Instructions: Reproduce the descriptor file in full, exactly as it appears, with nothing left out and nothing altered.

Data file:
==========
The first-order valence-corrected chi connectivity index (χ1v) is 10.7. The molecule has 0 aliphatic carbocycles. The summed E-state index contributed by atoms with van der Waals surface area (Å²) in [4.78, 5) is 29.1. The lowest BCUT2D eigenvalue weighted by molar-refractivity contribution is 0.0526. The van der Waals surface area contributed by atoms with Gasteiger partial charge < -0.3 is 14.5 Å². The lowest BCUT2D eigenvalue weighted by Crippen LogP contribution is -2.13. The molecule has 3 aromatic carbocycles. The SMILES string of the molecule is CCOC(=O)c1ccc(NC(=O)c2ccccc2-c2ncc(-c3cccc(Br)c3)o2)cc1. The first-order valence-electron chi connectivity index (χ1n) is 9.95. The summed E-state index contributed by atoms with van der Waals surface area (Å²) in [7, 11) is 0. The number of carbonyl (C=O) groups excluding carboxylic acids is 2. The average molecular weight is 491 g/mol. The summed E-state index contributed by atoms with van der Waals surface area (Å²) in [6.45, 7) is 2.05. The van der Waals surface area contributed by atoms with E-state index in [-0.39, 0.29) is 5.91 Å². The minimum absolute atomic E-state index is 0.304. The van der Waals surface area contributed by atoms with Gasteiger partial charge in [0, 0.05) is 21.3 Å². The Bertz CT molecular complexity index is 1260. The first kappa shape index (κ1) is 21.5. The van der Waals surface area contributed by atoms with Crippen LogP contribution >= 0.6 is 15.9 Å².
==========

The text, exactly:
The first-order valence-corrected chi connectivity index (χ1v) is 10.7. The molecule has 0 aliphatic carbocycles. The summed E-state index contributed by atoms with van der Waals surface area (Å²) in [4.78, 5) is 29.1. The lowest BCUT2D eigenvalue weighted by molar-refractivity contribution is 0.0526. The van der Waals surface area contributed by atoms with Gasteiger partial charge < -0.3 is 14.5 Å². The lowest BCUT2D eigenvalue weighted by Crippen LogP contribution is -2.13. The molecule has 3 aromatic carbocycles. The SMILES string of the molecule is CCOC(=O)c1ccc(NC(=O)c2ccccc2-c2ncc(-c3cccc(Br)c3)o2)cc1. The first-order valence-electron chi connectivity index (χ1n) is 9.95. The summed E-state index contributed by atoms with van der Waals surface area (Å²) in [7, 11) is 0. The number of carbonyl (C=O) groups excluding carboxylic acids is 2. The average molecular weight is 491 g/mol. The summed E-state index contributed by atoms with van der Waals surface area (Å²) in [6.45, 7) is 2.05. The van der Waals surface area contributed by atoms with E-state index in [-0.39, 0.29) is 5.91 Å². The minimum absolute atomic E-state index is 0.304. The van der Waals surface area contributed by atoms with Gasteiger partial charge in [0, 0.05) is 21.3 Å². The Bertz CT molecular complexity index is 1260. The first kappa shape index (κ1) is 21.5. The van der Waals surface area contributed by atoms with Crippen LogP contribution >= 0.6 is 15.9 Å².